But as, in so doing, he transgressed the will of Jupiter, he drew down on himself the anger of the ruler of gods and men. Jupiter had him chained to a rock on Mount Caucasus, where a vulture preyed on his liver, which was renewed as fast as devoured. But that he disdained to do. He has therefore become the symbol of magnanimous endurance of unmerited suffering, and strength of will resisting oppression.
Byron and Shelley have both treated this theme. A silent suffering, and intense; The rock, the vulture, and the chain; All that the proud can feel of pain; The agony they do not show; The suffocating sense of woe.
And, baffled as thou wert from high, Still, in thy patient energy In the endurance and repulse Of thine impenetrable spirit, Which earth and heaven could not convulse, A mighty lesson we inherit. And share with him- the unforgiven- His vulture and his rock? THE slime with which the earth was covered by the waters of the flood produced an excessive fertility, which called forth every variety of production, both bad and good.
Among the rest, Python, an enormous serpent, crept forth, the terror of the people, and lurked in the caves of Mount Parnassus. Apollo slew him with his arrows — weapons which he had not before used against any but feeble animals, hares, wild goats, and such game. In commemoration of this illustrious conquest he instituted the Pythian games, in which the victor in feats of strength, swiftness of foot, or in the chariot race was crowned with a wreath of beech leaves; for the laurel was not yet adopted by Apollo as his own tree.
The famous statue of Apollo called the Belvedere represents the god after this victory over the serpent Python.
The lord of the unerring bow, The god of life, and poetry, and light, The Sun, in human limbs arrayed, and brow All radiant from his triumph in the fight. It was not brought about by accident, but by the malice of Cupid.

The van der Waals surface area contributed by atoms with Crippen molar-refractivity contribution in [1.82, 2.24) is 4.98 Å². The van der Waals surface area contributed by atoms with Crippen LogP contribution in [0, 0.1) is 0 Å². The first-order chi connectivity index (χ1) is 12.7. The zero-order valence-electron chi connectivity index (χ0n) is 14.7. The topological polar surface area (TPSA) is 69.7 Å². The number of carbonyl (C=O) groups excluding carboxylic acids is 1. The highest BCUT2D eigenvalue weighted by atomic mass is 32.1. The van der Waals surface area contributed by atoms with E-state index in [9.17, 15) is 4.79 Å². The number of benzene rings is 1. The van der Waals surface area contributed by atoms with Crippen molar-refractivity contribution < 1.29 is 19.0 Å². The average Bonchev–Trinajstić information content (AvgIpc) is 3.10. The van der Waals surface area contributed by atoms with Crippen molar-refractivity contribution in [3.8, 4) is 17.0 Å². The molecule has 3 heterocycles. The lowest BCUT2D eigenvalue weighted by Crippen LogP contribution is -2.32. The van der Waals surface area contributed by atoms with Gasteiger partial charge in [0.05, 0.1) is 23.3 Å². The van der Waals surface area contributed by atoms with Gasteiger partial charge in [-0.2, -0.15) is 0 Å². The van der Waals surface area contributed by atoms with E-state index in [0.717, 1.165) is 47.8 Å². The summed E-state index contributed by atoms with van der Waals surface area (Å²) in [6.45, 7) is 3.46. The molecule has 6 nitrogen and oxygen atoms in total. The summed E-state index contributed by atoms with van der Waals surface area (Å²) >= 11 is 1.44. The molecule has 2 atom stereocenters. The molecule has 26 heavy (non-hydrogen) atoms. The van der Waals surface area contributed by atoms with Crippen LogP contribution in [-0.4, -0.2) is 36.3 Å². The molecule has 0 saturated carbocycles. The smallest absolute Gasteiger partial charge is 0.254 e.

Leave them for hands worthy of them, Behold the conquest I have won by means of them over the vast serpent who stretched his poisonous body over acres of the plain! Be content with your torch, child, and kindle up your flames, as you call them, where you will, but presume not to meddle with my weapons. The former was of gold and ship pointed, the latter blunt and tipped with lead.
With the leaden shaft he struck the nymph Daphne, the daughter of the river god Peneus, and with the golden one Apollo, through the heart. Forthwith the god was seized with love for the maiden, and she abhorred the thought of loving. Her delight was in woodland sports and in the spoils of the chase. He admired her hands and arms, naked to the shoulder, and whatever was hidden from view he imagined more beautiful still. He followed her; she fled, swifter than the wind, and delayed not a moment at his entreaties.
Do not fly me as a lamb flies the wolf, or a dove the hawk.
Oliver Stone - Wikipedia
It is for love I pursue you. You make me miserable, for fear you should fall and hurt yourself on these stones, and I should be the cause. Pray run slower, and I will follow slower. I am no clown, no rude peasant. Jupiter is my father, and I am lord of Delphos and Tenedos, and know all things, present and future.
I am the god of song and the lyre. My arrows fly true to the mark; but, alas! I am the god of medicine, and know the virtues of all healing plants. I suffer a malady that no balm. And even as she fled she charmed him. The wind blew her garments, and her unbound hair streamed loose behind her. The god grew impatient to find his wooings thrown away, and, sped by Cupid, gained upon her in the race.
It was like a hound pursuing a hare, with open jaws ready to seize, while the feebler animal darts forward, slipping from the very grasp. So flew the god and the virgin — he on the wings of love, and she on those of fear.
The pursuer is the more rapid, however, and gains upon her, and his panting breath blows upon her hair. Her strength begins to fail, and, ready to sink, she calls upon her father, the river god: He touched the stem, and felt the flesh tremble under the new bark.
He embraced the branches, and lavished kisses on the wood. The branches shrank from his lips. I will wear you for my crown; I will decorate with you my harp and my quiver; and when the great Roman conquerors lead up the triumphal pomp to the Capitol, you shall be woven into wreaths for their brows. And, as eternal youth is mine, you also shall be always green, and your leaf know no decay.
That Apollo should be the god both of music and poetry will not appear strange, but that medicine should also be assigned to his province, may. The poet Armstrong, himself a physician, thus accounts for it: Waller applies it to the case of one whose amatory verses, though they did not soften the heart of his mistress, yet won for the poet wide-spread fame: All but the nymph that should redress his wrong, Attend his passion and approve his song.
Like Phoebus thus, acquiring unsought praise, He caught at love and filled his arms with bays. The spoilers tempt no second blow; They fawn on the proud feet that spurn them as they go.